The new mill is designed with three process streams based on log size. A Cat 980 loader transports wood from their log stacks to a drive-on log deck at the mill production entrance. A Prentice 625 then sorts the logs for infeed into the 21" A5 debarker or the 35" Al debarker. Once debarked, the logs are scanned by Perceptron Tricom True Shape Scanners, supplied by Nanoose, prior to reaching the linear cutoff saws. These Gerhardt Mueller cutoff saws buck to length to maximize value, based on the scanned information. For example, one saw will cut a 14' length out of the 10" portion of a log, to ensure maximum utilization during breakdown on their mid-size line. After scanning and the linear cutoff saws, the logs then kick into one of three bins. One leads to their small-log Hewsaw line, one to their medium-sized Optimil canter line, and one to their oversized line where the logs will first encounter a headrig for primary breakdown.
"We're going to do 2X6 patterns in the Hewsaw, so we run about 8" to 10"-diameter logs into that line," says Craig Ewashko. "And then the canter line is capable of 24" diameter logs."
Northland started production with the Optimil line this past November, and started the Hewsaw line in March. Once the Hewsaw line started production, their utilization curve went up dramatically.
"We're pretty sure that taking away the small stems from the canter line is going to improve the capabilities of the mill in general," Craig says.
The Optimil canter line consists of two more true-shape scanners, auto-rotation, double-length infeed, and circular quad sawbox. Once the logs complete their primary cut, sideboards travel into a board edger built by Optimil and Swedish manufacturer, Catech.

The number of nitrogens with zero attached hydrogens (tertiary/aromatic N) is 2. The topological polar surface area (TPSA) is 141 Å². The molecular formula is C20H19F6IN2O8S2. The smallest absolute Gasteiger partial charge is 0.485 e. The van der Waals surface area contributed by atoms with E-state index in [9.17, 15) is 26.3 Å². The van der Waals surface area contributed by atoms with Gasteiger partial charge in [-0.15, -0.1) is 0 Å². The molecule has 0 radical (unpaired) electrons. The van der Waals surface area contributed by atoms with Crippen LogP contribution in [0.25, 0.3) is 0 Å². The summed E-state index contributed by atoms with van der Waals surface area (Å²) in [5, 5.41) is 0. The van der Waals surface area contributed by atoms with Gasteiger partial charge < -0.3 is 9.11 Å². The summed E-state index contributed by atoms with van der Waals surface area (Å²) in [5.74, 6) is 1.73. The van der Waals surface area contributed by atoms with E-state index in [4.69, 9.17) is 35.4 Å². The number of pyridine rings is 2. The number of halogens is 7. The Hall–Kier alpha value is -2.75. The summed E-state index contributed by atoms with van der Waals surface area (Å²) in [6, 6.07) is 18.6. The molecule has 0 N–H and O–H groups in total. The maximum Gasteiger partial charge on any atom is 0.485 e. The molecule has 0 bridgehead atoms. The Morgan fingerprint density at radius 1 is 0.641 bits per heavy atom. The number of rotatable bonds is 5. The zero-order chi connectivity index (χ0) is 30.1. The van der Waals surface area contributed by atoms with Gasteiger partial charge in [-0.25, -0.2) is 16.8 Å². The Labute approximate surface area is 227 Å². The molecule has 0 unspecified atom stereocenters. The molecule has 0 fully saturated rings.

"The Catech board edger is only the second in operation in North America," says Craig. "It's a little bit different than the regular North American board edgers because it is built with European philosophy." It is built much lighter, but it is very quick.
"I was a little concerned about it holding up to some of our North American conditions, but so far, it has been very capable," he says. "Some of the controls and photo eyes and valves are a little bit difficult to get, definitely harder than some of the standard equipment. Spare parts are a little bit of a problem, but they (Opnmil) have been pretty good in making sure they have pans, or are able to get hold of them."
Northland Forest Products is pleased with how well the Optimil line has operated so far, particularly its production and flexibility.
"With the mid-sized wood on the Optimil line, we're extremely happy with the utilization," says Craig. "It's friendly in a way that if we want a certain product out of that line, it's capable of doing it and it has been very successful for us so far."
The Optimil line conveys the cants into a 12" double-arbor gang, and the finished product goes to a Newnes trim line, featuring their new software. Ewashko says both Newnes and the mill went through some "trying times" fine-tuning the software so that it performs to its capabilities. But he's confident that in the long run, it will prove to have been a good acquisition.
They currently have a 40-bin sorter, and have the ability to add 20 more in future.
The final equipment installation step is to install the oversized log line. They will install a carriage for breakdown, feed the wood into the double-arbor gang and then into the canter line.
Among the bright spots in the fire aftermath is that Northland's planer mill and kiln were unscathed. While Northiand had plans for a planer renovation, those plans were placed on hold pending full production at the sawmill.
A driving force behind building the mill and starting production as soon as possible was the US softwood lumber quota. At the time of the fire, they were in the first year of a five-year cycle for log harvesting and production. They intend to make up for that lost production time in the remaining three years of that cycle.
"We'll be operating flat out," concludes Howie.
While the fire at Northland Forest Products was a severe blow, the family owned company (Howie and Craig Ewashko above) set its sights oh the future almost immediatley and resolved to rebuild.